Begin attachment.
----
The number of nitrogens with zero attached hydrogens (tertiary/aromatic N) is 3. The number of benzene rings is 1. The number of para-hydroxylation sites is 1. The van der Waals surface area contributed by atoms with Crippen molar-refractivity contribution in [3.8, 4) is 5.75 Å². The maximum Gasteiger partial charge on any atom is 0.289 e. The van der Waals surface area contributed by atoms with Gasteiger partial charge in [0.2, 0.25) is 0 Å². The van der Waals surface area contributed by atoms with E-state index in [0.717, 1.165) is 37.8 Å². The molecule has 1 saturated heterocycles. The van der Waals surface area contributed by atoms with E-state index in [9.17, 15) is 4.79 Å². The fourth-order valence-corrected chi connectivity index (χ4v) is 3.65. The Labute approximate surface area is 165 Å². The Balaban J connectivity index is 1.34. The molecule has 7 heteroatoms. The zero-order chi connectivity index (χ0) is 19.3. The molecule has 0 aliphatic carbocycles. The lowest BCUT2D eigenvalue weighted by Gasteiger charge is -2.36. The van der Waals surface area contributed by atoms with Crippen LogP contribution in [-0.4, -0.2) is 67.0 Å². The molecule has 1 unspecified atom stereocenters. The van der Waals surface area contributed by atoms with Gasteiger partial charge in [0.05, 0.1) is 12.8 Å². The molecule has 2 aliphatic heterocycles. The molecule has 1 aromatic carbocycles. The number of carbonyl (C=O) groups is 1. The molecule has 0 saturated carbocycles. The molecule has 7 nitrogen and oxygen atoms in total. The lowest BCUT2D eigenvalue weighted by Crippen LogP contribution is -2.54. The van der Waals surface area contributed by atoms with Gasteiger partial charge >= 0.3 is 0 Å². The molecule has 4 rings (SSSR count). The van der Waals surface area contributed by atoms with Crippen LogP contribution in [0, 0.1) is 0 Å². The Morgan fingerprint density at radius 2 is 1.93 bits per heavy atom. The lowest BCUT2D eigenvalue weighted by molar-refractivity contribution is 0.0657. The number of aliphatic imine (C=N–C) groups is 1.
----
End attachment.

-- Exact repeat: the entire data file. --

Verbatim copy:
The number of nitrogens with zero attached hydrogens (tertiary/aromatic N) is 3. The number of benzene rings is 1. The number of para-hydroxylation sites is 1. The van der Waals surface area contributed by atoms with Crippen molar-refractivity contribution in [3.8, 4) is 5.75 Å². The maximum Gasteiger partial charge on any atom is 0.289 e. The van der Waals surface area contributed by atoms with Gasteiger partial charge in [0.2, 0.25) is 0 Å². The van der Waals surface area contributed by atoms with E-state index in [0.717, 1.165) is 37.8 Å². The molecule has 1 saturated heterocycles. The van der Waals surface area contributed by atoms with E-state index in [9.17, 15) is 4.79 Å². The fourth-order valence-corrected chi connectivity index (χ4v) is 3.65. The Labute approximate surface area is 165 Å². The Balaban J connectivity index is 1.34. The molecule has 7 heteroatoms. The zero-order chi connectivity index (χ0) is 19.3. The molecule has 0 aliphatic carbocycles. The lowest BCUT2D eigenvalue weighted by Gasteiger charge is -2.36. The van der Waals surface area contributed by atoms with Crippen LogP contribution in [-0.4, -0.2) is 67.0 Å². The molecule has 1 unspecified atom stereocenters. The van der Waals surface area contributed by atoms with Gasteiger partial charge in [0.05, 0.1) is 12.8 Å². The molecule has 2 aliphatic heterocycles. The molecule has 1 aromatic carbocycles. The number of carbonyl (C=O) groups is 1. The molecule has 0 saturated carbocycles. The molecule has 7 nitrogen and oxygen atoms in total. The lowest BCUT2D eigenvalue weighted by Crippen LogP contribution is -2.54. The van der Waals surface area contributed by atoms with Gasteiger partial charge >= 0.3 is 0 Å². The molecule has 4 rings (SSSR count). The van der Waals surface area contributed by atoms with Crippen LogP contribution in [0, 0.1) is 0 Å². The Morgan fingerprint density at radius 2 is 1.93 bits per heavy atom. The lowest BCUT2D eigenvalue weighted by molar-refractivity contribution is 0.0657. The number of aliphatic imine (C=N–C) groups is 1.